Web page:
Taking a Hint From Warren Buffett
Funds with big industrial and energy stakes that may be on Warren's wavelength.
The article was published in the September 2015 issue of Morningstar FundInvestor. Download a complimentary copy of FundInvestor here.
Warren Buffett in August made Precision Castparts (PCP) the biggest investment of his life by offering $37 billion for the maker of complex aerospace and power system parts. Shares of the firm had been depressed because it is partly dependent on the flagging energy industry, though it has even greater exposure to the thriving aerospace industry. Buffett is betting that energy prices will come back at some point and Precision Castparts will prove to be a bargain. He’s long made investments in companies where short-term problems make a company attractive to the long-term investor.
To follow Buffett’s lead on this theme you could pick a beat-up fund that invests heavily in industrials and energy. I looked for diversified funds in the Morningstar 500--the Morningstar FundInvestor newsletter’s list of funds that should be on investors’ radars for management, process, stewardship, track record, and fees--with the most combined investments in those sectors. Naturally, most have poor recent performance because of their investments in those lagging sectors.
Delafield Fund (DEFIX) has 38% of assets in industrials and 7% in energy. This fund, which has a Morningstar Analyst Rating of Bronze, has suffered dismal performance during the past five years, but perhaps there’s a rebound in the offing. Dennis Delafield and Vince Sellecchia have long bought unglamorous companies attempting turnarounds, and they’ve done quite well until recently when their sector biases have hurt returns in a big way. Expectations for many of their companies are beaten down, so it might not take a lot to bring them back.
Lateef (LIMAX) doesn’t own any energy names, but it has a huge 36% of assets investment in industrials. Because it doesn’t have energy, performance has merely been mediocre of late. The fund tends to focus a little higher on the quality spectrum than Delafield, as it has both industrials such as Westinghouse Air Brake Technologies (WAB) alongside growth and technology sector favorites such as Facebook (FB) and the parent of Internet titan Google, Alphabet Inc Class A (GOOGL).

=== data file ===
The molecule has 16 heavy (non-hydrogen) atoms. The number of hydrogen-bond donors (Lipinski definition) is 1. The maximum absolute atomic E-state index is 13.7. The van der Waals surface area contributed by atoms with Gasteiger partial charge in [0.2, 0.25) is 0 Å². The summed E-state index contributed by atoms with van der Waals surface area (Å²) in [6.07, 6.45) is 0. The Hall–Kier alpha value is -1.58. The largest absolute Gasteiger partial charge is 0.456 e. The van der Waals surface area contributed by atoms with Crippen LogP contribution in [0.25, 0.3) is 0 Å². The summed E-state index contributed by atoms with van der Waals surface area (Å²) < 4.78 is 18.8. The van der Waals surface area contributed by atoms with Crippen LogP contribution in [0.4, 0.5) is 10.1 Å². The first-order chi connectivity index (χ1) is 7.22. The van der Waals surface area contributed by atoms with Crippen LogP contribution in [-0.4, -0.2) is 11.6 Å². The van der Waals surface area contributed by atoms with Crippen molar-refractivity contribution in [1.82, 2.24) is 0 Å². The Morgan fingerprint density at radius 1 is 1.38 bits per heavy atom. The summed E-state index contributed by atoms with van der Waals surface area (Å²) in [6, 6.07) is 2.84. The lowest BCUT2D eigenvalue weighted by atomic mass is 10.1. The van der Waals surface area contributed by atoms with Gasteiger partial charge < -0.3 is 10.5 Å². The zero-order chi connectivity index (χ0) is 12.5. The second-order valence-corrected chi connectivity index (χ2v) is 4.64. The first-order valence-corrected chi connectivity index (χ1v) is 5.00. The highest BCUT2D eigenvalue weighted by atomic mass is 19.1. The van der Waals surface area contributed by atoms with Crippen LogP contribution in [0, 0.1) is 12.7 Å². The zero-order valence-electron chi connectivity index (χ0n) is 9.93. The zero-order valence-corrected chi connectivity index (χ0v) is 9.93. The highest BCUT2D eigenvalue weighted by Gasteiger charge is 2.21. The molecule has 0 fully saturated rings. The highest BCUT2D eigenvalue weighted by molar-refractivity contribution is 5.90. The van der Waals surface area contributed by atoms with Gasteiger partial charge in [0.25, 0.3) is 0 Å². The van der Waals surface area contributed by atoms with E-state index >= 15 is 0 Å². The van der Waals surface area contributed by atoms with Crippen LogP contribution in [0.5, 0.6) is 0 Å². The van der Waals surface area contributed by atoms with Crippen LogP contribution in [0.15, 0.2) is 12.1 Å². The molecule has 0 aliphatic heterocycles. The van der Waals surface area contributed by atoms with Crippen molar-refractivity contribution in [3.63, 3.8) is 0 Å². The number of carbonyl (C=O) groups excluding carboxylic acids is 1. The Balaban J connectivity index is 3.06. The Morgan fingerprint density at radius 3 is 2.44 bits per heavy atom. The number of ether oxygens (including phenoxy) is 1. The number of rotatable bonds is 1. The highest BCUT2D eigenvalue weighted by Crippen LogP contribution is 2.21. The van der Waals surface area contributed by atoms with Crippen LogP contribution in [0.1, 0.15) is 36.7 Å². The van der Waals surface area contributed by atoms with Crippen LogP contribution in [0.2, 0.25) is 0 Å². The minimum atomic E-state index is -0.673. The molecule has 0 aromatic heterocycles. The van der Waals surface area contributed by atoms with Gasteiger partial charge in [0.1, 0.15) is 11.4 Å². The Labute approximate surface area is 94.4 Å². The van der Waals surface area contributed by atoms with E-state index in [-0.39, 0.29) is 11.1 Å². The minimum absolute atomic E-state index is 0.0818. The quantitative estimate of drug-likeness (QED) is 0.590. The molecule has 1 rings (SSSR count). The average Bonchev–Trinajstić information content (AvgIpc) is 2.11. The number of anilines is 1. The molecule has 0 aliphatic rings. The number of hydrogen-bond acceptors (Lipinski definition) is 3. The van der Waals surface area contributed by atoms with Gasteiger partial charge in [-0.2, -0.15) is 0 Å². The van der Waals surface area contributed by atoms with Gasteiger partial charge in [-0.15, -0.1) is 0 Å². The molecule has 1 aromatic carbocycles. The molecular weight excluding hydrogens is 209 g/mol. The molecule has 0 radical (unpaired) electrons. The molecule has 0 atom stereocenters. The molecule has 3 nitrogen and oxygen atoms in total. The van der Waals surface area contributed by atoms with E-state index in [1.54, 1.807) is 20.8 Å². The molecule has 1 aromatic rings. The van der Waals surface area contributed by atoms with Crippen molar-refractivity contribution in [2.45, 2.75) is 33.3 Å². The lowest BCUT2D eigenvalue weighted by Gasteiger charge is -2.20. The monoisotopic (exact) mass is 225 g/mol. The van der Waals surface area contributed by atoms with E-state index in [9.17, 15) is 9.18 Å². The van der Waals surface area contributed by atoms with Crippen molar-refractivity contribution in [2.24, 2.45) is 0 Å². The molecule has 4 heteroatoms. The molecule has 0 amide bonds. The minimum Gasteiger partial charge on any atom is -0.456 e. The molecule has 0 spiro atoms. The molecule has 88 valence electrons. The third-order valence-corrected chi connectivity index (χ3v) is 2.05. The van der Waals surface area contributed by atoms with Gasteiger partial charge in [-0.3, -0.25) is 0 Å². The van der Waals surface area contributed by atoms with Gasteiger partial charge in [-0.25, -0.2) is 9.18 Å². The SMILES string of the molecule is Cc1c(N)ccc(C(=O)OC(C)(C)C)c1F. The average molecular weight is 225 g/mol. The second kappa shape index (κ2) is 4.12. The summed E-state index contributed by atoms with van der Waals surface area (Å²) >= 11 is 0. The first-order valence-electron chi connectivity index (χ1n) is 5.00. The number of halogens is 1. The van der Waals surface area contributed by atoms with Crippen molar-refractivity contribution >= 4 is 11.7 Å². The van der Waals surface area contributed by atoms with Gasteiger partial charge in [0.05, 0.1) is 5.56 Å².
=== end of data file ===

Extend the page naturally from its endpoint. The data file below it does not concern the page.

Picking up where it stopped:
AMG Managers Skyline Special Equities (SKSEX) is the rare outperformer on our list. Despite having 35% in industrials and 2% in energy, the fund is in the top decile of its peer group for the past three- and five-year periods. The Bronze-rated fund is closed to new investors. Although the managers also seek companies with depressed earnings, they are looking for companies that can produce above-average earnings growth. Thus, they are not going after the most beat-up companies. As a result, they have few holdings in the red and many more like Avery Dennison (AVY), which is up 25% this year.
Mairs & Power Growth (MPGFX) is a bit of a surprise entry given its emphasis on steady growers. But many are industrials such as Honeywell (HON), 3M (MMM), and Graco (GGG). In fact, 3M and Graco shares are down this year, and the fund’s returns reflect the challenges of 2015, even if it isn’t as hard-hit as Delafield. All told, the fund has 32% in industrials and 3% in energy. Lead manager Mark Henneman looks for well-run companies that can grow at a steady clip. However, he likes to get in on the cheap end and thus tends to buy amid downturns.
Royce Premier (RYPRX) is much more in the Delafield mold. It owns deep-value names, and it has been punished severely for it. So, this and Delafield probably would give you the most bang for your buck should energy and deep-value industrials rebound, but of course, they also have the greatest downside if the slide continues. Chuck Royce became sole lead manager here when Whitney George exited because of some bad bets on materials stocks. The fund has 30% in industrials and 5% in energy. Royce wants companies with clean balance sheets that are also trading at a steep discount. It is the latter part that has gotten the fund into challenging situations, as the market isn’t offering many great companies at big discounts these days.
Russel Kinnel does not own (actual or beneficial) shares in any of the securities mentioned above. Find out about Morningstar’s editorial policies.